During lockdown Guernsey Employment Trust (GET) celebrated their 5th Anniversary. Plans for a party were unfortunately cancelled and instead the charity reflected on their successes and challenges with helping disabled people and those with health conditions to find and maintain employment.
GET’s services are more in demand than they have ever been and although many employers are inclusive, the employment rate for disabled people and those with health conditions remains significantly lower than nondisabled people.
After taking time out from nursing in 2017, Anna feared how difficult it would be to return to the profession. Anyone who has ever met Anna will know that she’s bright, compassionate and ambitious. She prides herself on having very few days off sick during her school life. When Anna was diagnosed with Bipolar Disorder in 2013 it changed her life. Anna describes a fairly typical Bipolar journey where for about 6 years she experienced many relapses, crises, medication trial and errors, years of being in denial and not accepting that she had a mental health condition.
Anna said: “The diagnosis and not being in my dream band 6 chemotherapy job that I once was in, naturally knocked all my confidence. I was once known for being a good nurse, but it seemed I was latterly known as being Anna who had Bipolar. I felt I was often looked at for my mental inability rather than my nursing ability.”
When Anna became well enough to start looking for work she wasn’t sure why her psychiatric team advised her to self-refer to GET. Anna admits she was initially uncertain as she did not feel that she had a ‘disability’ and was hesitant to accept support and help. Thinking back, Anna realises she didn’t fully understand the services GET offered and how they could help.
Anna explains “I feel strongly that professionals with a mental health condition should not be written off completely as nurses can get sick too. Time should be taken to consider what amendments are required in order to empower them back into their chosen vocation, like nursing. Here is where GET came into their own.” In fact, Anna admits with the benefit of hindsight she now wishes she had referred herself to GET for support much earlier in her career.
Anna first met Alex, her support worker, in November 2018. To explore if a return to nursing was realistic, Alex took time to understand the pressures and stresses within the nursing profession and attended joint meetings with Anna and her psychiatric team to gain an in-depth understanding of how Bipolar impacted Anna’s life and ability to work This built a good foundation for Alex to develop an understanding of Anna’s strengths and abilities so she could direct Anna to employment opportunities that were well matched to her skills and
experience as well as being within her health capabilities. Anna reflected that the support Alex provided was always honest rather than trying to build up unrealistic expectations.
Alex guided Anna with practical aspects of job finding, helping her fine tune her CV and providing feedback on her supporting statement for job applications. Anna found the practical support during a mock interview with the GET Management Team extremely beneficial, as it helped her prepare for all potential questions that an employer may ask about her diagnosis linked with nursing.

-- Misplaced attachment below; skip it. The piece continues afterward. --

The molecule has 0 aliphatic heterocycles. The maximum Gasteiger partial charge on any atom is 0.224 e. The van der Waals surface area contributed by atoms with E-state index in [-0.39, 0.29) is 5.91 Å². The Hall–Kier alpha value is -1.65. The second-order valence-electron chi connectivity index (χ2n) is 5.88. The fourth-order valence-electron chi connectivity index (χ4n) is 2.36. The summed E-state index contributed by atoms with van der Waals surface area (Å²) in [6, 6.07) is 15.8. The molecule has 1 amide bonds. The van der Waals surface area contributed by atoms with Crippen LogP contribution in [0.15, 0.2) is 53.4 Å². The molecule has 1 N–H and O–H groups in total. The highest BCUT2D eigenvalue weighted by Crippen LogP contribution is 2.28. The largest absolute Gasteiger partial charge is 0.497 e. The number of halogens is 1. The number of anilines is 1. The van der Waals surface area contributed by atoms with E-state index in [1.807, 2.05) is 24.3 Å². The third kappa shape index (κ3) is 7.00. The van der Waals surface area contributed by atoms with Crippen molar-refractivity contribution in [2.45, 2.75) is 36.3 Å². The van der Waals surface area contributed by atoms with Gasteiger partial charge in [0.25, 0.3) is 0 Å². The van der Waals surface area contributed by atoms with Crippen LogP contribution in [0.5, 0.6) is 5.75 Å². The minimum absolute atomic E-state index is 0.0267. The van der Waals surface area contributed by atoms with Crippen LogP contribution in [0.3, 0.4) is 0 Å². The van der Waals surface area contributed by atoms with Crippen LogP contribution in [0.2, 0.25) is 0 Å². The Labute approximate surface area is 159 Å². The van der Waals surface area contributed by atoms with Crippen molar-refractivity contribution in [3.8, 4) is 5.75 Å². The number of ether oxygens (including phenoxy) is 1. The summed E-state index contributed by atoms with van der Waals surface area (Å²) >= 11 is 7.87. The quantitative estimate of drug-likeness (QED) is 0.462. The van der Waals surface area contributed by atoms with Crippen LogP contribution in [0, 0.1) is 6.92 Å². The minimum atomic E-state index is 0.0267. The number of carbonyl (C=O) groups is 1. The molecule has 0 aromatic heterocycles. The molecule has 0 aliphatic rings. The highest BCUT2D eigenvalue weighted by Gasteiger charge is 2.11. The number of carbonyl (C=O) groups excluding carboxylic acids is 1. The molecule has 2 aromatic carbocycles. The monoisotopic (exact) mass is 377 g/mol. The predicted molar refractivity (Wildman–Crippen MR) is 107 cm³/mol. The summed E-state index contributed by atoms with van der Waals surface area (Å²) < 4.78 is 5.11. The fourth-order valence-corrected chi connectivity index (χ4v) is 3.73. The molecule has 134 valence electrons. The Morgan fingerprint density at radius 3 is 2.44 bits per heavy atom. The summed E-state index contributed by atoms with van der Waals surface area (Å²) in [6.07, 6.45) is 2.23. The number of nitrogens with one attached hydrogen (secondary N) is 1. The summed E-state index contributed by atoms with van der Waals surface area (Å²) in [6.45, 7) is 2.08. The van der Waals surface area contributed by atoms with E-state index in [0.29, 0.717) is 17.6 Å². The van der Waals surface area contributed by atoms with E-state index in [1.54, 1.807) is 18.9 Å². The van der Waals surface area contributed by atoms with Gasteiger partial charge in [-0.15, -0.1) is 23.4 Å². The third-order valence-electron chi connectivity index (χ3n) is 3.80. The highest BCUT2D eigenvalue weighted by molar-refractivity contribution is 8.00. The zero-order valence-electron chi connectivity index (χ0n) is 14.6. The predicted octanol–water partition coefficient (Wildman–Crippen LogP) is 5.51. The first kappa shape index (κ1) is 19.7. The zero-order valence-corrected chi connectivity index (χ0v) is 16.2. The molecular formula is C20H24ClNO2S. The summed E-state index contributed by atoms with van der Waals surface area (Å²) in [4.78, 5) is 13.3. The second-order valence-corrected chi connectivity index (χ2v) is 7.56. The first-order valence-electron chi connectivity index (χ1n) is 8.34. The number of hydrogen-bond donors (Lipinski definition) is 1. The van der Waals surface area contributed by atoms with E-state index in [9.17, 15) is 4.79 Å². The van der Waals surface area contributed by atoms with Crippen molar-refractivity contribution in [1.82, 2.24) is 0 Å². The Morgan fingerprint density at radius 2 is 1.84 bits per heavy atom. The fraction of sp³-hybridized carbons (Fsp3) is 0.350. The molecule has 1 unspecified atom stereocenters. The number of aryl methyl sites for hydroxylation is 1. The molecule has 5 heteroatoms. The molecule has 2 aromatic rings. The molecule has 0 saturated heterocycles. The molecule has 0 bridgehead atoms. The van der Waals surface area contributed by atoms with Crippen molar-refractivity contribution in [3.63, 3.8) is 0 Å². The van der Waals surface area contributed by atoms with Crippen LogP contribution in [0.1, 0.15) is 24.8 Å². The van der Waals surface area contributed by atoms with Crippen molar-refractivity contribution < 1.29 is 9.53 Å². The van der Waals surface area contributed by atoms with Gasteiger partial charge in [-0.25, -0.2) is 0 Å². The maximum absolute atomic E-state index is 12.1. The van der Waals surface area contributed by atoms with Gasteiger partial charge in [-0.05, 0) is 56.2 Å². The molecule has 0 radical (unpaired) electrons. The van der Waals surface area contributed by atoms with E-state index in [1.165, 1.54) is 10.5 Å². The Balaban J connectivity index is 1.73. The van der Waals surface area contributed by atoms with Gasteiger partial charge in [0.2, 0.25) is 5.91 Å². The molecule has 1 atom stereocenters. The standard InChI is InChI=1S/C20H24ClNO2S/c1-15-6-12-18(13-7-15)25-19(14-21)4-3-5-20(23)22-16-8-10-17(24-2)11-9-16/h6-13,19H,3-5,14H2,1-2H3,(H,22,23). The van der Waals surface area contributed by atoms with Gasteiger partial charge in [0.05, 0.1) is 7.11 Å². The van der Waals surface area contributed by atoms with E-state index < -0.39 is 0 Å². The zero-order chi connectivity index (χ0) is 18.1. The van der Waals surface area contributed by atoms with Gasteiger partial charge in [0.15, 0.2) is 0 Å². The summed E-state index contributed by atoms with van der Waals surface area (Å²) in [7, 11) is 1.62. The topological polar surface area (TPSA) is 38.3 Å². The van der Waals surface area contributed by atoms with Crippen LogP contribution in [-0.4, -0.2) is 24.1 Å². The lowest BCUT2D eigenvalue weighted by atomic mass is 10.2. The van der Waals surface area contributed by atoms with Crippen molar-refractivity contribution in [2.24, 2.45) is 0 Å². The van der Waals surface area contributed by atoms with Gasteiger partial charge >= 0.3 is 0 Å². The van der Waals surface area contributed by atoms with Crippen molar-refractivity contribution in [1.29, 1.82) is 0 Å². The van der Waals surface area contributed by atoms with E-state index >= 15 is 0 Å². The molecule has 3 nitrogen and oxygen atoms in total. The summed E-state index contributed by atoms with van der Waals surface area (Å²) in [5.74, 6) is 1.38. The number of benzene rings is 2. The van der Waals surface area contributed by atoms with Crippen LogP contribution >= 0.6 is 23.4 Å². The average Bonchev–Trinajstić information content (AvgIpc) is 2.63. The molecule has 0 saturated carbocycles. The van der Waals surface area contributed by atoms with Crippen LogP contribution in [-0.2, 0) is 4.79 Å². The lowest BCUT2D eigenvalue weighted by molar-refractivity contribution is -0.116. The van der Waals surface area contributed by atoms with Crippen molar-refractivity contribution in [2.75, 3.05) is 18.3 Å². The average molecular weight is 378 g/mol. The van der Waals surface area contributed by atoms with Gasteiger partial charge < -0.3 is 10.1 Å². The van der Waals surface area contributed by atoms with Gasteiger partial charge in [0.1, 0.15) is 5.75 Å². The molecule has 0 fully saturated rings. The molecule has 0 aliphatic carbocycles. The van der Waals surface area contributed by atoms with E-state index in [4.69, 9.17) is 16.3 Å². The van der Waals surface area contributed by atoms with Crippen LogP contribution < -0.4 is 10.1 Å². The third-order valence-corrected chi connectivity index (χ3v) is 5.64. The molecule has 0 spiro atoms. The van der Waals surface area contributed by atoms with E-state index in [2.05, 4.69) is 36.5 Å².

Alex’s support provided Anna with confidence. Anna says “Alex’s belief in me, gave me self-belief.” Alex encouraged and supported Anna to create a mental health care plan; one for herself and one for her employer. This helped build awareness of any warning signs or triggers that may impact Anna’s wellbeing, highlighted what keeps her well at work and what managers/colleagues can do to support Anna to stay well at work.
It was a proud moment for both Anna and GET when she was offered a job at the Medical Specialist Group (MSG) and got to wear her nurse’s uniform again. The support she receives from GET varies and is very much dependent on her needs at the time. At the onset of her role the support from Alex was more intense. As Anna progressed and settled into her role, Alex’s support became less frequent. However, GET have an open-door policy so Anna knows if she’s experiencing a problem at work, or notices warning signs of a relapse, Alex is only a phone call away.
Lara Le Pelley, Chief Clinical Officer at MSG says “Anna is such an inspiration to us with all that she has overcome and accomplished. When I interviewed Anna, I was completely blown away by her motivation, passion and humbleness about her achievements for herself and others. It was very clear that with Anna’s positive, determined and open approach along with fully embracing all the support she received that Anna was going to succeed in managing her illness to allow her to fulfil her aspiration of returning to a nursing role. Anna is a very caring, conscientious and willing nurse who is a great asset to the Ophthalmology Department at the MSG and a credit to her profession and her family.”
Almost a year has passed since Anna joined the MSG, and she has not had to take any sick leave during this time, apart from a day and a half awaiting results from a Covid-19 test. Anna’s renewed self-belief has helped her realise that it is possible to nurse alongside Bipolar. Anna is extremely grateful to the MSG for looking beyond the label of Bipolar at interview and for giving her a chance. She’s appreciative that she has such a supportive and understanding manager and work colleagues that have helped create an environment where she has been able to revive a career that she feels born to do.
If you resonate with Anna’s story in any way, Anna’s advice is “don’t be apprehensive about being supported by GET, there is no weakness in requiring their support. Managing to successfully hold down my nursing job has naturally improved my mental wellbeing and, consequently, my recovery has continued to go from strength to strength.”